In Scheme, a combination (a lambda), is a function call: local values are bound to an expression which is evaluated for value. That value then replaces the local context. Please keep in mind that this is a functional operation --hence the term functional languages.

Please understand that I'm not being rude. You are very correct. However, you must be careful not to confuse those reading here with those who care about all the technicalities and terminologies specific to functional languages and Scheme in particular.

To be short: in Scheme it is meaningless to talk about the difference between a procedure and a function. But in the minds of programmers everywhere, unfamiliar with Scheme, the difference is in "how do I then get this value to be passed out of the procedure". The answer is, there are no procedures in scheme (or any other functional language). Only functions (or lambdas) that evaluate to (or "return") a new value. You pass a value out by evaluating to that value.

I hope I've explained my choice in language to everyone's satisfaction. If you are a Scheme junkie, know that I am too (it is my all-time favorite functional language, and I've used it in professional contexts). I know as well as you that in Scheme combinations are called "procedures". I don't take this as an excuse to use terms that confuse rather than help the poor saps struggling to figure this stuff out. By the time they get to the point where they read the R5RS about procedure?, they will already know enough to bridge the gap.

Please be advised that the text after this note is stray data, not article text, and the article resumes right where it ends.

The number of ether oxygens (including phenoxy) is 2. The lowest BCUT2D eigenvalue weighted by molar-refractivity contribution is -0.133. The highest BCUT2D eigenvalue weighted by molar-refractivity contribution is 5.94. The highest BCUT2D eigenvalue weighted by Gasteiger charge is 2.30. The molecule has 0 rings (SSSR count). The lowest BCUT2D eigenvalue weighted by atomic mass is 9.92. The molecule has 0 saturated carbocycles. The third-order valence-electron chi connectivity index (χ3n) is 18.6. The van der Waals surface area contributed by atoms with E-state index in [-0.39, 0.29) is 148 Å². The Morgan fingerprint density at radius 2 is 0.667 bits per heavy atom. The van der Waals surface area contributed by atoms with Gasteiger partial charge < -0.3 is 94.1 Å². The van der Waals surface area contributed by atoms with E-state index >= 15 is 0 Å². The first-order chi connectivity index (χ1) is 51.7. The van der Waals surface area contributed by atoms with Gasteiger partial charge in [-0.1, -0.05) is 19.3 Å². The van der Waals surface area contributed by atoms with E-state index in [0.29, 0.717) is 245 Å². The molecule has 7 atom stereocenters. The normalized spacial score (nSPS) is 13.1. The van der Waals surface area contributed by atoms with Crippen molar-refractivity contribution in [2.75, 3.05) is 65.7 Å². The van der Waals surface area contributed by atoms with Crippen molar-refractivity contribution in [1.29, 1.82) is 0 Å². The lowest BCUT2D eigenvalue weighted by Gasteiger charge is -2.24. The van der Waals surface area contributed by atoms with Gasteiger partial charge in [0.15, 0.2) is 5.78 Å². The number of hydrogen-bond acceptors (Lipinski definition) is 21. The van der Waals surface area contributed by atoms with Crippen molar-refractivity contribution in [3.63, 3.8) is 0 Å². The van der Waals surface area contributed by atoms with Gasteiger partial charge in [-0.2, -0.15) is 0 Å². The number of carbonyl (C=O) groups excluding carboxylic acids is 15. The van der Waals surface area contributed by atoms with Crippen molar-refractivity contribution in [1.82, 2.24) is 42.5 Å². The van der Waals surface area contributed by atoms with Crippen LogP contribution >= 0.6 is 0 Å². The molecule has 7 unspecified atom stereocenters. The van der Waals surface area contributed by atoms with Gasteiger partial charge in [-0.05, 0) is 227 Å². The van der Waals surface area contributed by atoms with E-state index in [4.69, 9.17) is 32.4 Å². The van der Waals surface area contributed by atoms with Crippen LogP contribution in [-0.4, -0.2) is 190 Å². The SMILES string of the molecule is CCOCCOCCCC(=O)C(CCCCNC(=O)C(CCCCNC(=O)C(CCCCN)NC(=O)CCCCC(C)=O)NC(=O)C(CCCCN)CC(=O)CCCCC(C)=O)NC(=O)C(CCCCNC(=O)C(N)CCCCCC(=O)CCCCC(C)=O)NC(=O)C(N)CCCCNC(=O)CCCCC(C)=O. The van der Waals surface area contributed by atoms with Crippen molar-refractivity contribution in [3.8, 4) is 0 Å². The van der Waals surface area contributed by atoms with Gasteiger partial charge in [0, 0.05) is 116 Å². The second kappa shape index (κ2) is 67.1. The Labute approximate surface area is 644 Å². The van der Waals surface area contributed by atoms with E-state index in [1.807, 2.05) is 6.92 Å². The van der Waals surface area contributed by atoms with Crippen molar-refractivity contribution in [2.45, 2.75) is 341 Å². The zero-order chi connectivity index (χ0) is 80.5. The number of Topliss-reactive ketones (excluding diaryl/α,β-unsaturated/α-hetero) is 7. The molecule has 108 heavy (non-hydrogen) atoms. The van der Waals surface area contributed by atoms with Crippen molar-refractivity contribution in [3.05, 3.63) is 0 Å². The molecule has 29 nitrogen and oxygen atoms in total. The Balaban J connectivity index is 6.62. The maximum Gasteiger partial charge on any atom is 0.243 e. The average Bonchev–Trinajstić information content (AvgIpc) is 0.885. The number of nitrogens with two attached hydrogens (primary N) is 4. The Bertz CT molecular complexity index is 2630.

Hope this helps.

Thanks so much for all the help Duoas, rep points coming your way, got the assignment all working and handed in, again thanks :D

In Scheme, a combination (a lambda), is a function call: local values are bound to an expression which is evaluated for value. That value then replaces the local context. Please keep in mind that this is a functional operation --hence the term functional languages.

Well, yeah. I agree with calling functions (when used functionally in Scheme) functions. And calling procedures (when used procedurally, with side effects) procedures.

Of course, Scheme isn't really a functional language. :-) </haskell troll>

I don't understand why you have "(a lambda)" there, saying that a 'lambda (expression?)' is a synonym for the term 'combination', though.

I think that's actually part of the reason they called them procedures, because Scheme allows side effects...

The use of the word "combination" is another one of those Scheme goodies... But in an evaluative/transformational way of thinking it makes sense... (as Scheme is all about list transformation).

Are you in to program transformation too? (All the Haskell junkies I know are into that.)

They all worry about me because I like my side effects being transparent. I don't want to have to dink with monads for every function that uses a function that may have side effects... That's what compilers are for IMO. :S :)